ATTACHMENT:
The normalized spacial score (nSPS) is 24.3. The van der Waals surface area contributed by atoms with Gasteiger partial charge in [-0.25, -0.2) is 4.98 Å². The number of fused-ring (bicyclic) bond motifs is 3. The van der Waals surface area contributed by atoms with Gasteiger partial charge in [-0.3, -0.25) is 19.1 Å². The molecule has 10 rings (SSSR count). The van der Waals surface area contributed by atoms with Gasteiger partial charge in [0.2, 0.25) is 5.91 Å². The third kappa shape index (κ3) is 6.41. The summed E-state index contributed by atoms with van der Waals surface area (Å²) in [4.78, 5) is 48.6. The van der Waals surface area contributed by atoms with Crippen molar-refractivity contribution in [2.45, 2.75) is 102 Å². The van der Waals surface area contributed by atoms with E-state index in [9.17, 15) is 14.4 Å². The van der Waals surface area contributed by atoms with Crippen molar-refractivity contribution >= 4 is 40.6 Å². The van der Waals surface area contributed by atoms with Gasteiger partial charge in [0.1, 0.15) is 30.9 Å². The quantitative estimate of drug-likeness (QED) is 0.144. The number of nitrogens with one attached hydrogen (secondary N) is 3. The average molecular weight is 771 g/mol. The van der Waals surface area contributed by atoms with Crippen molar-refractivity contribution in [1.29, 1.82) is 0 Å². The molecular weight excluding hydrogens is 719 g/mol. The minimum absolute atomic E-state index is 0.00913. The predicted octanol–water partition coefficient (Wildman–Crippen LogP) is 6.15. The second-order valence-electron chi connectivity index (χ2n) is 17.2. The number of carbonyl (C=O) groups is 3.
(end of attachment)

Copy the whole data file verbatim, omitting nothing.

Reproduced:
The normalized spacial score (nSPS) is 24.3. The van der Waals surface area contributed by atoms with Gasteiger partial charge in [-0.25, -0.2) is 4.98 Å². The number of fused-ring (bicyclic) bond motifs is 3. The van der Waals surface area contributed by atoms with Gasteiger partial charge in [-0.3, -0.25) is 19.1 Å². The molecule has 10 rings (SSSR count). The van der Waals surface area contributed by atoms with Gasteiger partial charge in [0.2, 0.25) is 5.91 Å². The third kappa shape index (κ3) is 6.41. The summed E-state index contributed by atoms with van der Waals surface area (Å²) in [4.78, 5) is 48.6. The van der Waals surface area contributed by atoms with Crippen molar-refractivity contribution in [2.45, 2.75) is 102 Å². The van der Waals surface area contributed by atoms with E-state index in [9.17, 15) is 14.4 Å². The van der Waals surface area contributed by atoms with Crippen molar-refractivity contribution >= 4 is 40.6 Å². The van der Waals surface area contributed by atoms with Gasteiger partial charge in [0.1, 0.15) is 30.9 Å². The quantitative estimate of drug-likeness (QED) is 0.144. The number of nitrogens with one attached hydrogen (secondary N) is 3. The average molecular weight is 771 g/mol. The van der Waals surface area contributed by atoms with Crippen molar-refractivity contribution in [1.29, 1.82) is 0 Å². The molecular weight excluding hydrogens is 719 g/mol. The minimum absolute atomic E-state index is 0.00913. The predicted octanol–water partition coefficient (Wildman–Crippen LogP) is 6.15. The second-order valence-electron chi connectivity index (χ2n) is 17.2. The number of carbonyl (C=O) groups is 3.